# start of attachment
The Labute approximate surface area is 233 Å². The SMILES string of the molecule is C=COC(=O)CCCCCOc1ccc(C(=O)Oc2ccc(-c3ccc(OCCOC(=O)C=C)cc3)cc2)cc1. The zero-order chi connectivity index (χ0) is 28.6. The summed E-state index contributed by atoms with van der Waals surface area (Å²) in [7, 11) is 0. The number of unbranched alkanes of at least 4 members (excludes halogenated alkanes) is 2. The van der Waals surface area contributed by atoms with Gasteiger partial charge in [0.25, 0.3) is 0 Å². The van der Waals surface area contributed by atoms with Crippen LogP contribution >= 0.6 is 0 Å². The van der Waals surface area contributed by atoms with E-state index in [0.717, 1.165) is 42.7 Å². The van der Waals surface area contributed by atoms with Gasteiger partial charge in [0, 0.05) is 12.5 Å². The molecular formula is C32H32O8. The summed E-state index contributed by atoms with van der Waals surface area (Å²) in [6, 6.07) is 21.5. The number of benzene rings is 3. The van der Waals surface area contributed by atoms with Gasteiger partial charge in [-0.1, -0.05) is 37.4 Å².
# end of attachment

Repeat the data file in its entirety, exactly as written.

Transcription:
The Labute approximate surface area is 233 Å². The SMILES string of the molecule is C=COC(=O)CCCCCOc1ccc(C(=O)Oc2ccc(-c3ccc(OCCOC(=O)C=C)cc3)cc2)cc1. The zero-order chi connectivity index (χ0) is 28.6. The summed E-state index contributed by atoms with van der Waals surface area (Å²) in [7, 11) is 0. The number of unbranched alkanes of at least 4 members (excludes halogenated alkanes) is 2. The van der Waals surface area contributed by atoms with Gasteiger partial charge in [0.25, 0.3) is 0 Å². The van der Waals surface area contributed by atoms with Crippen LogP contribution >= 0.6 is 0 Å². The van der Waals surface area contributed by atoms with E-state index in [0.717, 1.165) is 42.7 Å². The van der Waals surface area contributed by atoms with Gasteiger partial charge in [0, 0.05) is 12.5 Å². The molecular formula is C32H32O8. The summed E-state index contributed by atoms with van der Waals surface area (Å²) in [6, 6.07) is 21.5. The number of benzene rings is 3. The van der Waals surface area contributed by atoms with Gasteiger partial charge in [-0.1, -0.05) is 37.4 Å².